• Reinforces training as part of the combination product user interface. The Question 8 response reinforces that training is considered part of the product user interface. The training format, approach, and materials should be submitted to the FDA for review and included in a representative manner in the HF validation test. If end-user training is optional or not ensured, an HF validation test could include trained and untrained participants or might only include untrained users to reflect the higher-risk use scenario. 

  • Clarifies the difference between an HF actual-use validation study and an actual-use/clinical trial study. Based on the Question 9 response, it seems that the use of the phrasing “actual use” in the context of HF validation studies has led to some Sponsor confusion, and this Q&A document clarifies the difference between these terms. It reinforces the human factors focus of an HF actual-use study, with HF personnel (“evaluator”) involved to observe user interface interactions, as compared to other “actual use” studies, such as clinical trials. The FDA reminds any Sponsor considering integrating HF actual-use validation activities into a clinical trial to seek the Agency’s explicit feedback before doing so, noting that usability tests and clinical trials have different objectives and endpoints.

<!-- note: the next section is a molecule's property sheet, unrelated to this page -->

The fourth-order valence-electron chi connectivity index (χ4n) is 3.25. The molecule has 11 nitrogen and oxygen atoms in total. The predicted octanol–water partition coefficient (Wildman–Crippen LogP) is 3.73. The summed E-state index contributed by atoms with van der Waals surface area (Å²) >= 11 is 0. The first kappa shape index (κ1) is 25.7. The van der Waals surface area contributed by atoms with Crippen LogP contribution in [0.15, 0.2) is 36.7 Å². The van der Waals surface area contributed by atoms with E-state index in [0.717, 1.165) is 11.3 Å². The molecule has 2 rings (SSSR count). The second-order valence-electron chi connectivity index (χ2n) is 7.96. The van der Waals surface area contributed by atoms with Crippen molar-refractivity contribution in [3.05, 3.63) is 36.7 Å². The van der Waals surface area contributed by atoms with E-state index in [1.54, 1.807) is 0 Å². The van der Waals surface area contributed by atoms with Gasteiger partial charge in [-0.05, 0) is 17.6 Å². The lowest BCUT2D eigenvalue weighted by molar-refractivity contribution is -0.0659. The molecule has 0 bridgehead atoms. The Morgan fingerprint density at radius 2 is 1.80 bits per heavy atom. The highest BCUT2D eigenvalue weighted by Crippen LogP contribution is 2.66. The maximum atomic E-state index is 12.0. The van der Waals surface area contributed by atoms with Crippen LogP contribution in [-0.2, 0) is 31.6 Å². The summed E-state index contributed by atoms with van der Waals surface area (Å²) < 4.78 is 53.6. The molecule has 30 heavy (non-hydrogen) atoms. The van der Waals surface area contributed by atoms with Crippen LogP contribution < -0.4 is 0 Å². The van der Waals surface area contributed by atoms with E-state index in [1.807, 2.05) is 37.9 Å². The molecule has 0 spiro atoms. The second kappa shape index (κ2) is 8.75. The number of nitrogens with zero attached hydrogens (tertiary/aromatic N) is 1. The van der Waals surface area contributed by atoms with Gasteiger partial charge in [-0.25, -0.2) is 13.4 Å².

• Explains HF data that might be needed to support a clinical investigation. The Question 11 response sets the expectation that Sponsors conduct a use-related risk analysis (URRA) specific to a planned clinical investigation prior to conducting such an investigation to ensure that potential harm is sufficiently mitigated. In addition to serving this primary URRA objective (ensuring potential harms are sufficiently mitigated), the FDA calls out that a URRA conducted before a clinical investigation can also serve to identify any use errors that could jeopardize the evaluability of the clinical investigation’s results. If the URRA suggests unacceptable use-related risks to clinical investigation subjects, the FDA clarifies that Sponsors might need to conduct an HF validation test – and submit the results to the FDA for review – before conducting the investigation. 

The good news for our customers is that our team’s approaches to advising our clients and applying HFE during combination product development is well-aligned with the Q&A document. 

Navigate the FDA’s HFE expectations with Emergo by UL 

Please reach out if we can help you consider how this new guidance, and/or other existing HFE guidance documents, impacts the HFE work needed for your particular combination product. We remain eager to help our customers plan HFE in a compliant and efficient (read: cost- and time-effective!) manner, as well as to help our customers respond to Additional Information and other regulator requests for HFE-related information.